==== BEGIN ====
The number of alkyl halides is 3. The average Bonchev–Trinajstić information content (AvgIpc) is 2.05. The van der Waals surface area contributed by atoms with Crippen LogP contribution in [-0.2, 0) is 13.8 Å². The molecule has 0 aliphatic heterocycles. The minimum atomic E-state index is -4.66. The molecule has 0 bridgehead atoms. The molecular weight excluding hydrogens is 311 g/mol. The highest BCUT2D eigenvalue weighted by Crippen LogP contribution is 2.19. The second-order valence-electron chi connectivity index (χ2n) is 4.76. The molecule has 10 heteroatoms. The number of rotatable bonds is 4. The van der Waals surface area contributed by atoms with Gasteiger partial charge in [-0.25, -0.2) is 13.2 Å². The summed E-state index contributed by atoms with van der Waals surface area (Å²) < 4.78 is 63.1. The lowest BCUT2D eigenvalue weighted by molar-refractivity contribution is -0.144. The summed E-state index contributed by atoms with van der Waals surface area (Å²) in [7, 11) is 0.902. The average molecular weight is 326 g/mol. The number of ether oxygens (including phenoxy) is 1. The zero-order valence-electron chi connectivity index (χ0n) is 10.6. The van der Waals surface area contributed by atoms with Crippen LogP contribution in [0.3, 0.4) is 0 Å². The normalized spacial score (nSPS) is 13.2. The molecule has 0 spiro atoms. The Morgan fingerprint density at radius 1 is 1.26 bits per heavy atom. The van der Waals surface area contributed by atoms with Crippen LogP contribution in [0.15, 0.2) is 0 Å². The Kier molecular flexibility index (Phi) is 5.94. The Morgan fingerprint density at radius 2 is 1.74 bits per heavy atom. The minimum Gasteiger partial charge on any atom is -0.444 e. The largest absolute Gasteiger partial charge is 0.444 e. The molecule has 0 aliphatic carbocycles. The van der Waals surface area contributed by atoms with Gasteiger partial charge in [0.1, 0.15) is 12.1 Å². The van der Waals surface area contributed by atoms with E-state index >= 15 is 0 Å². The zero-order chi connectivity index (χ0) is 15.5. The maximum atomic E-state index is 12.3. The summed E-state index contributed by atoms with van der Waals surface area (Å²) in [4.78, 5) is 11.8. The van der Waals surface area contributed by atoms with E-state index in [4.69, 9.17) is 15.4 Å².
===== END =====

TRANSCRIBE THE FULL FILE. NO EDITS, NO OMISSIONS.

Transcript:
The number of alkyl halides is 3. The average Bonchev–Trinajstić information content (AvgIpc) is 2.05. The van der Waals surface area contributed by atoms with Crippen LogP contribution in [-0.2, 0) is 13.8 Å². The molecule has 0 aliphatic heterocycles. The minimum atomic E-state index is -4.66. The molecule has 0 bridgehead atoms. The molecular weight excluding hydrogens is 311 g/mol. The highest BCUT2D eigenvalue weighted by Crippen LogP contribution is 2.19. The second-order valence-electron chi connectivity index (χ2n) is 4.76. The molecule has 10 heteroatoms. The number of rotatable bonds is 4. The van der Waals surface area contributed by atoms with Gasteiger partial charge in [-0.25, -0.2) is 13.2 Å². The summed E-state index contributed by atoms with van der Waals surface area (Å²) < 4.78 is 63.1. The lowest BCUT2D eigenvalue weighted by molar-refractivity contribution is -0.144. The summed E-state index contributed by atoms with van der Waals surface area (Å²) in [7, 11) is 0.902. The average molecular weight is 326 g/mol. The number of ether oxygens (including phenoxy) is 1. The zero-order valence-electron chi connectivity index (χ0n) is 10.6. The van der Waals surface area contributed by atoms with Crippen LogP contribution in [0.3, 0.4) is 0 Å². The normalized spacial score (nSPS) is 13.2. The molecule has 0 spiro atoms. The Morgan fingerprint density at radius 1 is 1.26 bits per heavy atom. The van der Waals surface area contributed by atoms with Crippen LogP contribution in [0.15, 0.2) is 0 Å². The Kier molecular flexibility index (Phi) is 5.94. The Morgan fingerprint density at radius 2 is 1.74 bits per heavy atom. The minimum Gasteiger partial charge on any atom is -0.444 e. The largest absolute Gasteiger partial charge is 0.444 e. The molecule has 0 aliphatic carbocycles. The van der Waals surface area contributed by atoms with Gasteiger partial charge in [0.1, 0.15) is 12.1 Å². The van der Waals surface area contributed by atoms with E-state index >= 15 is 0 Å². The zero-order chi connectivity index (χ0) is 15.5. The maximum atomic E-state index is 12.3. The summed E-state index contributed by atoms with van der Waals surface area (Å²) in [4.78, 5) is 11.8. The van der Waals surface area contributed by atoms with E-state index in [4.69, 9.17) is 15.4 Å².